If one can influence the thinking of an individual, one can also create the idea of truth and lies according to one’s own agenda. This has created a moral crisis of sorts. In the name of protecting freedom of speech, political communication is not being subjected to the basic standards of news and information – fact-checking.

Any student of society and communication will agree that the time has come for social media content to be subjected to some basic standards of civil codes like authenticity and decency. The post-truth world is most visible in consumer-generated content on social platforms. 

But at the same time, it is common knowledge that most of the content is not generated by the consumer; it’s a part of well planned campaign management. The religious bigot is often a sponsored character, the staunch nationalist is often meticulously influenced and programmed, the person spewing venom against an ethnic or a religious group is often paid to do so.

As long as there’s no mechanism to keep this content with civil, ethical and moral boundaries, the ominous influence of the social platforms on national politics will continue.

With every new frontier of machine learning opening up, the addressability of every single social media user reaches new heights. There are enough and more algorithms possible to influence every single individual in a manner that suits the communicator.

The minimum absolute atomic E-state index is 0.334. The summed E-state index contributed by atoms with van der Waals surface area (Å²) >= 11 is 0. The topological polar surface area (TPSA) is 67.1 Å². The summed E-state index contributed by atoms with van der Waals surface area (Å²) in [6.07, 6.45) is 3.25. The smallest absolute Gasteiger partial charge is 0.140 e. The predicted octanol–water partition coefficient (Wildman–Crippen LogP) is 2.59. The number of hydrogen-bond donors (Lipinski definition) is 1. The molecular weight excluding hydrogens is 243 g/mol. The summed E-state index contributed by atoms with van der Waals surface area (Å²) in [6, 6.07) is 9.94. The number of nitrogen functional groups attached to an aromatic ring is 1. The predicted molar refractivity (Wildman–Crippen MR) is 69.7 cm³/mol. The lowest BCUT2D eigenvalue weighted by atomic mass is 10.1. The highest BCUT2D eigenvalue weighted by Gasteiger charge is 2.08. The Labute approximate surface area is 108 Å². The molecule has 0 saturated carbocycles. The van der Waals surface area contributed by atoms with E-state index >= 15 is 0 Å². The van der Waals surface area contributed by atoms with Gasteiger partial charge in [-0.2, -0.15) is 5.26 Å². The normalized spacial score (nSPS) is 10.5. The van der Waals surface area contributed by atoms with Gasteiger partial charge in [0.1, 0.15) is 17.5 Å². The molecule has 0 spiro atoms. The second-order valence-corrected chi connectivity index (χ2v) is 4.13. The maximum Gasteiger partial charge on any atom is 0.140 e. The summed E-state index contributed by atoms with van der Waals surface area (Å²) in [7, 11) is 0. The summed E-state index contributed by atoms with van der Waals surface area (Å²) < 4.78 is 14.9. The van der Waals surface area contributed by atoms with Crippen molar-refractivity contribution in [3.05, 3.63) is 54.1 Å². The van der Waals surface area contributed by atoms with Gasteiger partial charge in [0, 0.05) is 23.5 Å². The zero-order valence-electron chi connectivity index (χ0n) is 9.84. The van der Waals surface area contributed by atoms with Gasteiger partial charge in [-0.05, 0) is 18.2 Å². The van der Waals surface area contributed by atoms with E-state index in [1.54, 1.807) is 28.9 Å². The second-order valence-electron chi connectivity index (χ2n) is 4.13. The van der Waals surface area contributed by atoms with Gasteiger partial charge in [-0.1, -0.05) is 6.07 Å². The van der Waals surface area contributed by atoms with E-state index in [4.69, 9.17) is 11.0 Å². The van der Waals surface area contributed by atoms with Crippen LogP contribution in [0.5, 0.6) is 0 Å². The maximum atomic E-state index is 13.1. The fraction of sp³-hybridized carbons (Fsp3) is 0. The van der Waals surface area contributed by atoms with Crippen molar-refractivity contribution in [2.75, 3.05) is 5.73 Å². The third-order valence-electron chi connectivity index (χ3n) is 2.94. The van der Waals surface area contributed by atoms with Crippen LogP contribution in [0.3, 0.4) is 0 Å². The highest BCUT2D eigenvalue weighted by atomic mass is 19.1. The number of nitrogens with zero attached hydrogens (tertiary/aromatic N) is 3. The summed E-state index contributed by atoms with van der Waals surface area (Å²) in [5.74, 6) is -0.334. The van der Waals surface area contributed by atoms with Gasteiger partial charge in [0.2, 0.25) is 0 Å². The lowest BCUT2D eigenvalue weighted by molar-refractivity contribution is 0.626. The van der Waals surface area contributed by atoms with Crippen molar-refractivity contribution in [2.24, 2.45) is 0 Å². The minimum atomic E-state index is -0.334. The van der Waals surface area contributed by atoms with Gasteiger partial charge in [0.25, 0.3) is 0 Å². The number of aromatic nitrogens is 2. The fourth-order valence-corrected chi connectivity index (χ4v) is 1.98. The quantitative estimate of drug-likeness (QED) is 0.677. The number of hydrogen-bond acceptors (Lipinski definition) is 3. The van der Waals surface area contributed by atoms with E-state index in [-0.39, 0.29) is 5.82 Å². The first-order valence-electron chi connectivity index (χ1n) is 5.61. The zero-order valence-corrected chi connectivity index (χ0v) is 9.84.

“With great data comes great responsibility” – one may like to think. Unfortunately, none of the social platforms have shown that responsibility. They kept targeting people, they kept commercially exploiting that data – after all the only business model available to all the social platforms is advertising. 

Whether a social platform allows political advertising or not, a few truths will never change about their operations. They will remain the fundamental conduits for human beings to share bias and prejudice. They will have deep data and learning about every single individual which they will happily exploit for commercial purposes and they will not have effective means of controlling content. 

Then by disallowing political advertising what change can be brought about? It may – at best – force the candidates to stop being lazy and buy reach directly. But it will still offer all the shortcomings of the platform to any candidate willing to use and misuse it an ‘indirect’ manner. That may force politicians to work harder and innovate, but it will definitely remain within their capability to manipulate people and turn them against each other for political gain.

There is a sense of tokenism in the statement made by Twitter. It’s a noble intention and headline worthy. But it may not make a fundamental change in the way politicians have used the platform. In an increasingly dystopian world, statements of noble intentions often need to be taken with a pinch of salt. Ironically, this truth has been taught to us by none other than the politicians.Partha Sinha is vice chairman and managing director at McCann Worldgroup India, based in Mumbai. Views expressed are personal